Sometimes, Oranger Is Better (Winter Squash Soup)

August weather has turned unexpectedly rainy today, starting with a rain and then a thunderstorm, and following with a cold wind which dried up the puddles but did nothing for the chill that set in earlier.  And so, when I have wandered into my kitchen in search of the meaning of life, or, failing that, of weather-appropriate food, it came to be that I emerged from the fridge holding a rather large chunk of Long Island Cheese squash (similar to pumpkin) puchased as an impulse buy a week or so ago because I simply could not resist its luridly-orange color, and a leftover piece of Butternut squash which had been aging in the back of my fridge for far longer than that.  (Not that the latter suffered any from it – wrapped in cling film, it keeps nearly forever – or well, for weeks at least! – in the fridge.)

Gorgeous, isn’t it?

With such happy-colored start, it is difficult not to make something perky and summery and beautiful.  I’d first considered a salad with roast slices of squash, but in the end, I succumbed to the desire for comfort food, and thus, in this case, soup.

Pumpkin or winter squash (not to be confused with zucchini or yellow squash – aka summer squash) soup is a very, very easy to make dish, and the full-flavored and warmingly-spicy result is oh so rewarding.  The natural sweetness of the squash can take quite a bit of heat added to it (if you like that), or stands quite well on its own seasoned with just the cumin and a bit of salt for a very rich-flavored, satisfying meal.

What you need:

  • A blender OR a potato masher (in a pinch, a fork and some attitude will do)
  • A large soup pot
  • A chunk of squash (like the one pictured) or a medium-sized butternut squash.
  • 1 onion
  • 4-8 cloves of garlic (depending on size of cloves and how well you like garlic)
  • 1 red chili, seeded and chopped or a flat teaspoon of red chili flakes (I’d not go for more, but you can use less if you are sensitive to hot spices)
  • 2 teaspoons salt (or more to taste)
  • 1 teaspoon of ground cumin or curry powder of your choice
  • Freshly ground black pepper (to taste)
  • ~500ml boiling water or stock (+ more to desired consistency)
  • 2dl heavy cream (if you like that, which I do)
  • 2 tablespoons vegetable oil, AND
  • 2 more tablespoons vegetable oil or bacon fat

To serve:

  • 1 pack cubed bacon or pancetta, fried, drained and kept warm
  • 10-17% fat yogurt or creme fraiche
  • Freshly shaved parmesan or other hard cheese
  • A pinch of dried oregano, or if you have some on hand, a handful of chopped green herbs of your choice
  • Slices of hearty rye or wheat bread

What to do:

  • Preheat oven to 200°C (if fan oven, use 180°C) and line a baking tin or dish with a bit of foil
  • Scrape seeds out of your squash, then peel it (careful, it is far harder than potato), and chop into manageable chunks.
  • Put chopped squash into a bowl, add 2 tablespoons vegetable oil, season with black pepper and mix to coat.
  • Pour onto the baking dish and roast for ~45 minutes or a bit longer, until squash is fork-tender.
  • In meantime, cut the root tips off garlic cloves and smash them gently, but do not peel.  Wrap the cloves in a piece of aluminium foil to make a small packet, and add that to the oven, near the squash.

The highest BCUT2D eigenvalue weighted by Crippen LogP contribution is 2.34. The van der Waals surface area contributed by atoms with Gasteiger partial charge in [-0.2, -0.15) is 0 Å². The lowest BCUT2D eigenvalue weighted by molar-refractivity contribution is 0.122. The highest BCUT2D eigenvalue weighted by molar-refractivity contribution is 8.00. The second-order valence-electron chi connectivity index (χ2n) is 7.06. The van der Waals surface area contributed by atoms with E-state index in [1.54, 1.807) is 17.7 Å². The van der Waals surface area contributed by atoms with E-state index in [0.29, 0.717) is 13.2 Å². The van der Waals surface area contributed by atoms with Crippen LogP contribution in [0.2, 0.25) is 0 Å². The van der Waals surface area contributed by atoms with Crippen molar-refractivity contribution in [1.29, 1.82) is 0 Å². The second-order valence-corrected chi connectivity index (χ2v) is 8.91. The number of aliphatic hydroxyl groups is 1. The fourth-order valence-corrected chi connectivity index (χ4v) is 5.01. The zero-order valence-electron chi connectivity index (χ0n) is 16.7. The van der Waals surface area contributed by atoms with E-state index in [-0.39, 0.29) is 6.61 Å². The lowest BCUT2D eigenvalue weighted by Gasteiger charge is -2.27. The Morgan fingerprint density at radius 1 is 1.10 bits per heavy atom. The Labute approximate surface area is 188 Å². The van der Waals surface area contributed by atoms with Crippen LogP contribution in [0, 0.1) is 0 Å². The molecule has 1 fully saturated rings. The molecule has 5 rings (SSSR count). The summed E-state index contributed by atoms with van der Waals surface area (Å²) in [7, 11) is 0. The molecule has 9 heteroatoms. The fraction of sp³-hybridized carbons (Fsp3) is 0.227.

• Peel and chop onion, and heat up a nonstick frying pan on medium-high heat with the other 2 tablespoons of vegetable oil or bacon fat in it.
  • Fry onion until it turns translucent and add chili or chili flakes, then take off heat.
  • When squash is about ready, remove garlic foil-packet from oven carefully, unwrap it, and squeeze garlic cloves out of their papery shells.
  • Once the squash is fork-tender,  place squash, roast garlic cloves and onion-chili mix and oil from it in a blender with the 2dl of heavy cream (if using), and a bit of stock or water and puree until smooth.  Alternatively, omit stock/water and put it all in a potato masher and mash into the pot.  Or, place it all in the pot, omit the stock/water, and mash violently with a fork or potato masher until it is mashed. (Latter approach results in an obviously less smooth but still very delicioius soup).
  • If using blender, transfer puree to the pot and rinse blender goblet with a bit more water, adding that to the pot.  If using one of the other two methods, dilute the puree in the pot with the cream and stock/boiling water to desired consistency.  Turn heat up to medium.
  • Season with salt to taste, adding little by little and mixing well with each addition.
  • Add cumin and further season with pepper as desired.
  • Slowly warm the soup up until nearly boiling, then turn heat down and allow the soup to barely simmer for about 10 minutes – this will allow it time to thicken itself naturally.
  • Place a heaping tablespoon of yogurt or creme fraiche in the bottom of each bowl and ladle the soup over it.
  • Sprinkle soup with bacon bits, parmesan shavings and herbs and serve with bread.
(Very orange) squah soup with cumin.

I find that for a dark, gloomy day, few things are as hearteningly bright and happy as this.  And yes, it tastes even better and warmer than it looks.  Honest!


2 thoughts on “Sometimes, Oranger Is Better (Winter Squash Soup)

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